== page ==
Politicians are again trotting out the same old ideas and suggestions for audit industry reform. Does the UK also pop in new politicians every four years as we do here in the United States such that we get a fresh crop of potato heads every term, fresh from the field, with nary a clue about the history, legacy, machinations and pervasive influence of the largest global accounting firms?
There’s quite a bit of bad news coming out of Russia about PricewaterhouseCoopers and their client Yukos. Former Yukos chief Mikhail Khodorkovsky and his business partner Platon Lebedev stand co-accused in a new trial brought by prosecutors intent on preventing their scheduled release from prison in 2011. Khodorkovsky and Lebedev have decided to target PwC in their defense.
The SEC did not issue a press release for this rule. Chairman Shapiro did not mention it in her July 27 speech that discussed actions the SEC was taking in response to the passage of the financial regulatory reform bill. It was not an explicit requirement of the Supreme Court decision regarding the PCAOB.
So where did it come from? Why is it necessary?
If any doubts remained that PricewaterhouseCoopers International Limited, the international global network “coordinating” firm, does the bidding of its largest and most powerful member firms – primarily PwC US and PwC UK – the latest “restructuring” in India should dispel them. PwC US and PwC UK want to be closer to their money.
The Supreme Court will hand down their decision on Free Enterprise Fund v. PCAOB before on June 28th. Congressional action may be necessary to reestablish the PCAOB or a comparable regulatory authority within the SEC, if we want to continue independent regulation of the audit firms. I have some recommendations for a new PCOAB law.
There are so many corks popping in the UK, hitting them in the eyes, audit firm leadership is actually trying to preempt. They’re shaking in their £1000 bespoke leather slip-ons. Well, not really.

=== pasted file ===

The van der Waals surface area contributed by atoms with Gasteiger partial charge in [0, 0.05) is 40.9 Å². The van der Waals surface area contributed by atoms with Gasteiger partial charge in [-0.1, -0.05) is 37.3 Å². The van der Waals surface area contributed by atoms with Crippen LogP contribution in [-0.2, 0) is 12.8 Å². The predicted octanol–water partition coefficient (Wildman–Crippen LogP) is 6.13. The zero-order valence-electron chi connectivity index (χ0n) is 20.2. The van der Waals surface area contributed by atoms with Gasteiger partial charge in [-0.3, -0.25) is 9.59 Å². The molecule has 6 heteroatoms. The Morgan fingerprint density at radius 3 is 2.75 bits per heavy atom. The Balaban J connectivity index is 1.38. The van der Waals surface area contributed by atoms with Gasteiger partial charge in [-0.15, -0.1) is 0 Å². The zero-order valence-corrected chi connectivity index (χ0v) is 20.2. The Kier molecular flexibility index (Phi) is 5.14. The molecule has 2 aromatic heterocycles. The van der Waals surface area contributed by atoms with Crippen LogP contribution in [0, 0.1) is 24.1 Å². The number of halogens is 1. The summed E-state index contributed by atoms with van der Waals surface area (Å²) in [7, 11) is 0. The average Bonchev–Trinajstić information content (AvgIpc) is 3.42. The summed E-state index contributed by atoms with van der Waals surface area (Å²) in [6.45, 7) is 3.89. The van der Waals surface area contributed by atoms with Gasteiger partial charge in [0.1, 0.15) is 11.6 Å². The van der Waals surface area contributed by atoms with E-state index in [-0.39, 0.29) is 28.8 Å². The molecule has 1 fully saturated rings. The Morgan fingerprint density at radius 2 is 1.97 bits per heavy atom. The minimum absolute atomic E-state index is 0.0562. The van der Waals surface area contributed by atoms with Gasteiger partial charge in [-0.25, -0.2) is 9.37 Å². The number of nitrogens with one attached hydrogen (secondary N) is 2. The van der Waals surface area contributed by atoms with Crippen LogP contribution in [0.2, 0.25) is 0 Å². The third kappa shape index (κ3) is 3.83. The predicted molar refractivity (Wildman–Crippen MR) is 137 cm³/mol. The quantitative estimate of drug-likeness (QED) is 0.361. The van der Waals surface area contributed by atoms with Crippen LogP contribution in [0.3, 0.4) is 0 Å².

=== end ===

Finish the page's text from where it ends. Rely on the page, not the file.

Maybe their bottom lips are quivering a bit in quiet indignation.
Taking care of family and close friends first is universal. Whether Irish, Italian, Kenyan, Mexican, or Tunisian… Legal, regulatory, ethical and moral lines are often crossed in service to family and those who are “like a brother to me…” There are obvious similarities between the Satyam and Glitnir frauds, not the least of which is they share an auditor – PwC.
This was my first blog post. It was originally published on October 12 of 2006. Financial Times, “Merger moves see firms boost their global credentials,” October 11, 2006 The big four firms such as KPMG and Deloitte never miss an opportunity to plug their global business credentials and their commitment to serving clients across borders […]
The leadership of the Big 4 audit firms – Deloitte, Ernst & Young, KPMG and PricewaterhouseCoopers – are scared witless.
Most of what’s been written about the financial crisis and firms that were forcibly acquired, bailed out, or that failed tends to focus on “fair value” as the feckless culprit.What are the auditors’ obligations with regard to clients’ fair value measurements and disclosures? Auditors do not determine fair values. Instead, their role is to, “test management’s fair value measurements and disclosures.” But that obligation is broader than just taking the word of the “masters of the universe.”
“If not, why not…” We’re talking about the auditors’ failure to be a force either before, during, or after the financial crisis…Only legally required compliance keeps us walking like dizzy children through in this hall of mirrors, never reaching the exit and sunshine.
When I ask, “Where were the auditors?” and decry the fact that “they weren’t there,” it’s not due to some unreasonable, unfair focus on the most milquetoast of potential culprits. I bang this drum because the auditors should have been there, as a last stop, where the buck should have stopped, as gatekeepers, watchdogs, advocates, and the last bastion of standards and expected values shareholders can look to.
But they weren’t.